555 Phil. 365


[ G.R. NO. 169747, July 27, 2007 ]




In this petition for review on certiorari under Rule 45 of the Rules of Court, petitioners Ban Hua Uy-Florez and Ban Ha Uy-Chua assail and seek the setting aside of the decision[1] dated June 3, 2005 of the Court of Appeals (CA) in CA-G.R. SP No. 85447, as effectively reiterated in its Resolution[2] of September 14, 2005 denying the petitioners' motion for reconsideration.

The antecedents which gave rise to this long-drawn case are, for the most part, set forth in the Court's Decision dated August 23, 1991 in consolidated cases G.R. No. 93832 and G.R. No. 93839[3] involving the same parties and in its subsequent Decision of May 31, 2000 in G.R. No. 130328.[4]

The principal parties in this case, petitioners Ban Hua Uy-Florez and Ban Ha Uy-Chua (the Uy sisters hereinafter) and respondent Johnny K. H. Uy (Johnny Uy), married to Magdalena, are sisters and brother. All the three, including other members of the Uy family, were, at a time, interlocking stockholders and/or officers of the UBS Marketing Corporation (UBS, for short), Soon Kee Commercial, Inc. (Soon Kee, hereinafter), and other allied family enterprises.[5] The Uy sisters, before the family feud, were managing directors of both named corporations, whereas Johnny Uy and Magdalena appear to have occupied, during the same period, the positions of President and Treasurer, respectively.[6]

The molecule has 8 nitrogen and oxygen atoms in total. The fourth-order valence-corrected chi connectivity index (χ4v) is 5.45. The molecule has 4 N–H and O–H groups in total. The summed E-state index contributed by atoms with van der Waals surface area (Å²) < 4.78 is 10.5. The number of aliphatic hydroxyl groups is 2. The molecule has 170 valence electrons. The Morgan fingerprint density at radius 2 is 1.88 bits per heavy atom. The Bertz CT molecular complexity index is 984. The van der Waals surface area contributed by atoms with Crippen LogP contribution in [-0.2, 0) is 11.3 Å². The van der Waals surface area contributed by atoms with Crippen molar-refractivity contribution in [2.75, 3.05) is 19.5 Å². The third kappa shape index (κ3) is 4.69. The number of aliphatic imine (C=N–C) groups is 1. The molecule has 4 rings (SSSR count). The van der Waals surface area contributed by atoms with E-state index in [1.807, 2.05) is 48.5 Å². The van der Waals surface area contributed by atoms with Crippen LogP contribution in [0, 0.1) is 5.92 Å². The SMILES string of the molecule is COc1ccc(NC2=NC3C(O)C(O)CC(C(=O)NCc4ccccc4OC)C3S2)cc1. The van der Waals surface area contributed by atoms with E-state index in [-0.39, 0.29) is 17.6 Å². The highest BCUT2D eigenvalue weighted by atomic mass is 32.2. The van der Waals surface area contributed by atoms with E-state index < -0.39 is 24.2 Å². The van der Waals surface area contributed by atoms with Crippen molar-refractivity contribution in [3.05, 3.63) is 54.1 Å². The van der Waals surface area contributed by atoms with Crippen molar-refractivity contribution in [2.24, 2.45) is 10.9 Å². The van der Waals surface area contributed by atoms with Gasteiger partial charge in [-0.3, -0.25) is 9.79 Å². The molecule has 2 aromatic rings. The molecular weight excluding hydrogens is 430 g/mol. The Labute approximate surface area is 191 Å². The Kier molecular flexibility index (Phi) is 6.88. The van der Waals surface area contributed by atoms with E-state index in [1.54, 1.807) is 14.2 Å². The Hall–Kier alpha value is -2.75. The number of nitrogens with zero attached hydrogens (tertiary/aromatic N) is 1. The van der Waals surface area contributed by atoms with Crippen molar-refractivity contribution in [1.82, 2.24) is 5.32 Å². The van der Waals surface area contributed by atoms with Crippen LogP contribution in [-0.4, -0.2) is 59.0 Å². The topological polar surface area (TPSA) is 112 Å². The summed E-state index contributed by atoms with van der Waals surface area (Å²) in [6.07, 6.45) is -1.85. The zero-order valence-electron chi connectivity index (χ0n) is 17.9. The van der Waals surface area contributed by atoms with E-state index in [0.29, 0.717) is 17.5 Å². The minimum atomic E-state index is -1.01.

Due to serious differences within the family, the Uys agreed to divide the family business. Mutual divestments of shares and interests via several deeds of assignment were accordingly executed, in June 1987 or thereabout, to formalize the division. Conformably to the terms of the settlement, Johnny and his wife assigned all their holdings and interests in Soon Kee to the Uy sisters and other members of the family, who in turn ceded their interests in UBS to Johnny Uy and/or his wife. The agreed business settlement, however, did not put an end to the family conflict for, on April 6, 1988, before the Securities and Exchange Commission (SEC), Johnny Uy and UBS filed a complaint[7] against the Uy sisters, Soon Kee and accountant Roland King, for the recovery of UBS's corporate books of accounts and the accounting of funds/properties belonging to UBS. In said complaint, docketed as SEC Case No. 3328, Johnny Uy and UBS stated that, before the segregation, the Uy sisters, who were then directors and officers of UBS, had control and custody of UBS' records, funds and property, and that, after the segregation, his demands for an accounting of funds and the turn over of records went unheeded.